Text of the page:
Kemper plant will not meet construction schedule
Published: October 2,2013
KEMPER COUNTY — Mississippi Power Co. says its Kemper County power plant won’t be finished by the original May 2014 deadline, but will start service sometime later that year.
The unit of Atlanta-based Southern Co. will have to repay $133 million in federal tax credits it received with the condition of meeting the May deadline.
Mississippi Power president Ed Holland had warned of possible delays in a recent interview with The Associated Press.
In a stock filing, Mississippi Power says there could be further cost overruns at the $4.75 billion project, which includes a power plant, a lignite mine and pipelines. Southern Co. has already written off $990 million in costs, but says the tax credit repayment announced Wednesday won’t cause another direct charge against profits.
The company says it could seek to recover additional interest costs from ratepayers, but that would have to be approved by the Mississippi Public Service Commission.
Spokeswoman Amoi Geter declined to say how the company might seek repayment. In a January settlement with the PSC, Mississippi Power agreed to recover most of the interest charges from money it borrowed to build the plant through the sale of up to $1 billion in bonds. Ratepayers would repay the principal and interest on those bonds, but the company wouldn’t make any profit.
Under the settlement, Mississippi ratepayers would also pay $2.4 billion of the plant’s price in traditional rates.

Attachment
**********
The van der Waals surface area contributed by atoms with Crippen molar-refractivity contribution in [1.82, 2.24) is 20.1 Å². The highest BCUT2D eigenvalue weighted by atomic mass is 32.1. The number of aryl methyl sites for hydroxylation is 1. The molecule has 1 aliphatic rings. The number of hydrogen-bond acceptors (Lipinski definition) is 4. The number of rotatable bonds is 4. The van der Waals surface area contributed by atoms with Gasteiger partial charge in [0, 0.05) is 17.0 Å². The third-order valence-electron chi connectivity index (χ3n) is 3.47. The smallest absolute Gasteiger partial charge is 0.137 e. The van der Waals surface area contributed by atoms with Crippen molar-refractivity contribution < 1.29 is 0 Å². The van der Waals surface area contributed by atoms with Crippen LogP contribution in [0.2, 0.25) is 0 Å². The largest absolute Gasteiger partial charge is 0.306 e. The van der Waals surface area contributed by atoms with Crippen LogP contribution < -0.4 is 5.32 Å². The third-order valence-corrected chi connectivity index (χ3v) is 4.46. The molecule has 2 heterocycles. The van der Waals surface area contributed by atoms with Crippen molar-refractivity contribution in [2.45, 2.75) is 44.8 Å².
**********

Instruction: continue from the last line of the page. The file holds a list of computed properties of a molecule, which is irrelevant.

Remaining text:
The PSC voted 2-1 to approve a 15 percent rate increase to start paying off the plant’s debt even before it begins operations, followed by an additional 3 percent increase in 2014. Mississippi Power has said it’s likely in 2014 to seek an additional increase of at least 4 percent over 20 years to pay off the bonds.
Mississippi Power received tax credits in 2009 to encourage it to build a coal-fueled power plant emitting less carbon dioxide. The company blames its inability to meet the five-year deadline on rainy weather and additional work that became necessary. The company started building the plant before it completed the design, made changes along the way, and added workers to try to make up lost time. But with 6,000 workers on the site, Holland has said things are so congested that it can be hard to squeeze workers into the same spaces, meaning the productivity of additional workers is reduced.
Northern District Commissioner Brandon Presley said meeting the deadline for the tax credits was part of the political push to get the plant approved by the PSC in 2010.
“This was part of the rush to get Kemper shoved through,” said Presley, who has consistently opposed the plant.
Monitors employed by the Public Service Commission had warned work was behind in recent months.
“For a project this size, it’s not unusual or surprising to me that there’s a delay in the completion date,” said Southern District Commissioner Steve Renfroe, recently appointed by Gov. Phil Bryant. Renfroe is a former employee of Chevron Corp.’s massive refinery in Pascagoula.
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